Monday, 25 April 2016

Carnegie 2016 Shadowing: Review - The Lie Tree - Frances Hardinge

After storming its way to win the title of overall best book of 2015 in the Costa Book awards, it's a delight that Frances Hardinge's 'The Lie Tree' is on the shortlist for the  CLIP Carnegie Medal, awarded annually to the writer of an outstanding book for children. Because this is a book that deserves to be read and enjoyed widely.

The Lie Tree - Frances Hardinge

One of the best and cleverest things about 'The Lie Tree' is that it has the pace and page-turning absotbtion of a thriller, but Frances Hardinge cleverly uses the murder-mystery platform to weave in truly complex themes - scientific jealousy, how lies can damage small communities, and the role of women in Victorian society. And deals with these big issues in a really gripping way

The main character is a feisty heroine, courageous, intelligent and stubborn. Faith would love to be a scientist and serious, like her father. She rather despises her mother's fripparies and choice of pursuits. But in Victorian times, this is definitely a man's world and Faith may know a lot about science, but she has much to learn about society.

Faith can be more intelligent than most of the people around her and know and learn plenty, but she's encouraged to keep these talents a secret. It's a real challenge to be taken seriously, particularly when she becomes convinced her father has been murdered. 

But as she starts to investigate on the sly, she learns what women can be good at - manipulating and working behind the scenes and secretly doing things no-one would expect a woman to do. She sets about covertly trying to find out what her father was really working on and who might have guessed his secret.  Because, as a woman, no-one really suspects what she is up to.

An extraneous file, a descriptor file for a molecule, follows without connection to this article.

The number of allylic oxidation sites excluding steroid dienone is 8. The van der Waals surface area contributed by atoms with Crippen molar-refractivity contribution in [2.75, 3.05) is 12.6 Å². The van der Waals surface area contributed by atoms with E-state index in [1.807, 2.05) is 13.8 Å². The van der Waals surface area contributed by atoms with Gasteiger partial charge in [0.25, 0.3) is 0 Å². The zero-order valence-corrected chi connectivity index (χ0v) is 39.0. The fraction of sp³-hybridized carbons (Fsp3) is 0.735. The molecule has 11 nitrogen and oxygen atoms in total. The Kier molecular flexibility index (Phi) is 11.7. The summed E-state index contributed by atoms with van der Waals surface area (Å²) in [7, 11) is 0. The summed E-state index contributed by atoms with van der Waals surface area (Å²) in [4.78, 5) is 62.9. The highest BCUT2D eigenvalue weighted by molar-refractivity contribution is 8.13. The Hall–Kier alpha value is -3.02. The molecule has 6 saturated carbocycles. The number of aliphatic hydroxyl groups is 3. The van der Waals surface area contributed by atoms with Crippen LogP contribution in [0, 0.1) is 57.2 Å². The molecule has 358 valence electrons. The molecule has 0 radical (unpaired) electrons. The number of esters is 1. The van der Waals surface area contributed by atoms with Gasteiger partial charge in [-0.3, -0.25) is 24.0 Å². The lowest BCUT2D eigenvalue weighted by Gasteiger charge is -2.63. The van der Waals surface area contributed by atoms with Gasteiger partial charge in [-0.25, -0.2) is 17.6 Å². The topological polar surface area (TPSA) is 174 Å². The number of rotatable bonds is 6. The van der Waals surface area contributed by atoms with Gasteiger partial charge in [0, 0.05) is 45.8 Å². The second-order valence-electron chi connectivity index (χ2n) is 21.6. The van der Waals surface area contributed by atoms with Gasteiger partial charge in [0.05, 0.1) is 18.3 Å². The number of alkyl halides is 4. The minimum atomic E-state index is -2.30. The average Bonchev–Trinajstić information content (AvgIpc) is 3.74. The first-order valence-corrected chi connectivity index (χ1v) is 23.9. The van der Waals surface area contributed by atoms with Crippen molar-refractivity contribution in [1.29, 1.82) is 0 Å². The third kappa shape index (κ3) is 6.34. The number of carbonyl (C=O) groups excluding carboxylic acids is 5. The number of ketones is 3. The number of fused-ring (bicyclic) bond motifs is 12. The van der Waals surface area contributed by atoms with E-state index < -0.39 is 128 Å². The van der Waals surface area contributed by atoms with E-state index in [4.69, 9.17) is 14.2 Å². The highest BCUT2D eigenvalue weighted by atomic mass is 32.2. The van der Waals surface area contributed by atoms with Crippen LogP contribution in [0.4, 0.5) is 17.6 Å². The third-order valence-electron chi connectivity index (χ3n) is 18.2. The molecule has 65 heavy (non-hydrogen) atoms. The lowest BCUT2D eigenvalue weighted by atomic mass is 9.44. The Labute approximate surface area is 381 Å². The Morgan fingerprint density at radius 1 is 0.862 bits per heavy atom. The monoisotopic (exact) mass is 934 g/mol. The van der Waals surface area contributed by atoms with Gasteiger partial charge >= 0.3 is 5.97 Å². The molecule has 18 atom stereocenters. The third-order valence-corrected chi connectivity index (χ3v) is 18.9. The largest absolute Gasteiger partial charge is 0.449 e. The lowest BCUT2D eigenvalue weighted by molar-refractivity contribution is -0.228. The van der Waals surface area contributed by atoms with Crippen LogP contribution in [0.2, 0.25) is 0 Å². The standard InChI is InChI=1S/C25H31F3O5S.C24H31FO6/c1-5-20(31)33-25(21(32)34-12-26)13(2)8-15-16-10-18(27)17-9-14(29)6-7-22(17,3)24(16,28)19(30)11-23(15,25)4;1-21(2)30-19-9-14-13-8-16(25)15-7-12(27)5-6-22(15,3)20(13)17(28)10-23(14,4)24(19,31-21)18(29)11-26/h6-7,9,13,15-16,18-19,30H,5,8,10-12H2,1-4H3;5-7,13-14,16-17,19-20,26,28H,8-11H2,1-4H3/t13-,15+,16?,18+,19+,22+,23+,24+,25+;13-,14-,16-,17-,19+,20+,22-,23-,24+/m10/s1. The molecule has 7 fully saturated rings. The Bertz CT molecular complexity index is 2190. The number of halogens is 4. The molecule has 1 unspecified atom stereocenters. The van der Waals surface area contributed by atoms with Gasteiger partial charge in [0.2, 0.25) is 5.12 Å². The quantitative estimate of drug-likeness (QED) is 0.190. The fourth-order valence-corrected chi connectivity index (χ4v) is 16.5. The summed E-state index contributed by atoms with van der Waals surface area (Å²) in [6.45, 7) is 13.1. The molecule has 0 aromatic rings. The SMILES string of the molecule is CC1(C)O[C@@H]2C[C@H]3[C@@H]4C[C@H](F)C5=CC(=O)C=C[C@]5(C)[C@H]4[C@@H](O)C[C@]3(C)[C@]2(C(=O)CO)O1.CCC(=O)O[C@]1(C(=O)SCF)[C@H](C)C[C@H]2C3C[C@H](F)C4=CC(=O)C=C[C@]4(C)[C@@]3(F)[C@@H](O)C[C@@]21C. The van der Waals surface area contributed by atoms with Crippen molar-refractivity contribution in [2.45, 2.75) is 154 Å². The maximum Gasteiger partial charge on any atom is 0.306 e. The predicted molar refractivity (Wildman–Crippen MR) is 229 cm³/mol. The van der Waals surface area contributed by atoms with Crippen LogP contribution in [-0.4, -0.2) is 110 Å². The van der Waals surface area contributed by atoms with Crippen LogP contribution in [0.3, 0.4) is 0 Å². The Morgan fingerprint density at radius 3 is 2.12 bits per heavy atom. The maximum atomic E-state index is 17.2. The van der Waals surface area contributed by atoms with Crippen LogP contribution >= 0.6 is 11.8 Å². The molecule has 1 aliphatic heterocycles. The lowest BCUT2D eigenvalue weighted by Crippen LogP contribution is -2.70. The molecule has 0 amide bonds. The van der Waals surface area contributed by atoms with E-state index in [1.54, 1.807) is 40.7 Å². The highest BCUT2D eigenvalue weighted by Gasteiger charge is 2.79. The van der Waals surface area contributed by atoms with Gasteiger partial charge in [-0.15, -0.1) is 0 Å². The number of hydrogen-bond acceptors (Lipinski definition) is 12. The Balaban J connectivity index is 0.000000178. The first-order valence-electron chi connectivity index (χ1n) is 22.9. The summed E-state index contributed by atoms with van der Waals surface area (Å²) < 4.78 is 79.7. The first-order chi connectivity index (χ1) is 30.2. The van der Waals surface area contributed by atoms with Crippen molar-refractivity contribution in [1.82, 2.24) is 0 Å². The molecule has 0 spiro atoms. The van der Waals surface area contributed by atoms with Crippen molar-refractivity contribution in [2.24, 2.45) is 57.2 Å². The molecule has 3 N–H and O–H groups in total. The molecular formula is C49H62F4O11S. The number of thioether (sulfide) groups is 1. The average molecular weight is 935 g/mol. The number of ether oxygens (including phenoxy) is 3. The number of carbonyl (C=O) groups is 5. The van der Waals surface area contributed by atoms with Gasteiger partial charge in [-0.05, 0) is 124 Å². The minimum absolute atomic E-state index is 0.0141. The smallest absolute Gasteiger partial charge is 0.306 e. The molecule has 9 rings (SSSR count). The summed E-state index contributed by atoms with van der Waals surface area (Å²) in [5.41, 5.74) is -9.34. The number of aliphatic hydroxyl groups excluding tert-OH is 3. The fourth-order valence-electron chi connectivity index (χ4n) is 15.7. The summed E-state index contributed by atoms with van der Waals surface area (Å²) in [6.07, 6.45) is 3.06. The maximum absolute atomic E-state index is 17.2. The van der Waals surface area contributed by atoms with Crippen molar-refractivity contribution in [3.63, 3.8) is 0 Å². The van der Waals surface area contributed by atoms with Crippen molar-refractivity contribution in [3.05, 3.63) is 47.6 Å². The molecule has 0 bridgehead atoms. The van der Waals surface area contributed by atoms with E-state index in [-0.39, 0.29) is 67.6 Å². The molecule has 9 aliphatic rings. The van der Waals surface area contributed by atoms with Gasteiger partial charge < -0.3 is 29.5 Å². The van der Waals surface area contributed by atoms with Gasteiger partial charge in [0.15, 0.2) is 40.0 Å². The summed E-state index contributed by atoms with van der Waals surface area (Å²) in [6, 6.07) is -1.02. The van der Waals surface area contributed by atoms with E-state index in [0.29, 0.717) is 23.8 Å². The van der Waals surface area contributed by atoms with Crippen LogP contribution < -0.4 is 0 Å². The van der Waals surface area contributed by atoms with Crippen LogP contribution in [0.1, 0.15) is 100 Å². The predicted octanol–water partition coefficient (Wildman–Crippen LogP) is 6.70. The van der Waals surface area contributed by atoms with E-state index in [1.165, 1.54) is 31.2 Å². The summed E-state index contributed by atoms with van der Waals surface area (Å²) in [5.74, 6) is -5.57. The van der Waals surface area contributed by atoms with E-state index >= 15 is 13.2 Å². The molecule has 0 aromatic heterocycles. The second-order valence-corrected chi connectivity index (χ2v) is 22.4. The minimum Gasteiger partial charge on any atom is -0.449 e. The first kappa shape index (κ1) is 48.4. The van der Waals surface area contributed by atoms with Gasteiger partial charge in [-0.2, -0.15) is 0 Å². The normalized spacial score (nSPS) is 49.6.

Without any of her growing number of enemies knowing, she gets closer to bringing her father's secretive scientific studies to fruition, while also plotting how to reveal what really happened to her father.

This is a page-turner with a serious heart. It's a thought-provoking and imaginative tale that manages to weave a historical scientific adventure with a thread of feminism and fantasy. Not an easy thing to pull off, but Frances Hardinge does it with lashings of style.

There is much discussion about the elusive 'cross-over' novel - one that can be read and enjoyed by both children and adults. But these are more rare than you might think. It is not an easy path to walk to write something that can be enjoyed on so many levels - being both simple and complex at the same time, but 'The Lie Tree', in its complexity and ambition, moves writing for children definitely into an adult sphere, yet bringing also a page-turning quality. 

So can Frances pull it off - 'The Lie Tree' being the best novel of the year and being the best novel for children?

We will wait and see, but whatever happens it should bring many new readers to Frances Hardinge's tremendous writing. She is well worth discovering.

Really enjoyable, very clever, and a seriously impressive read.

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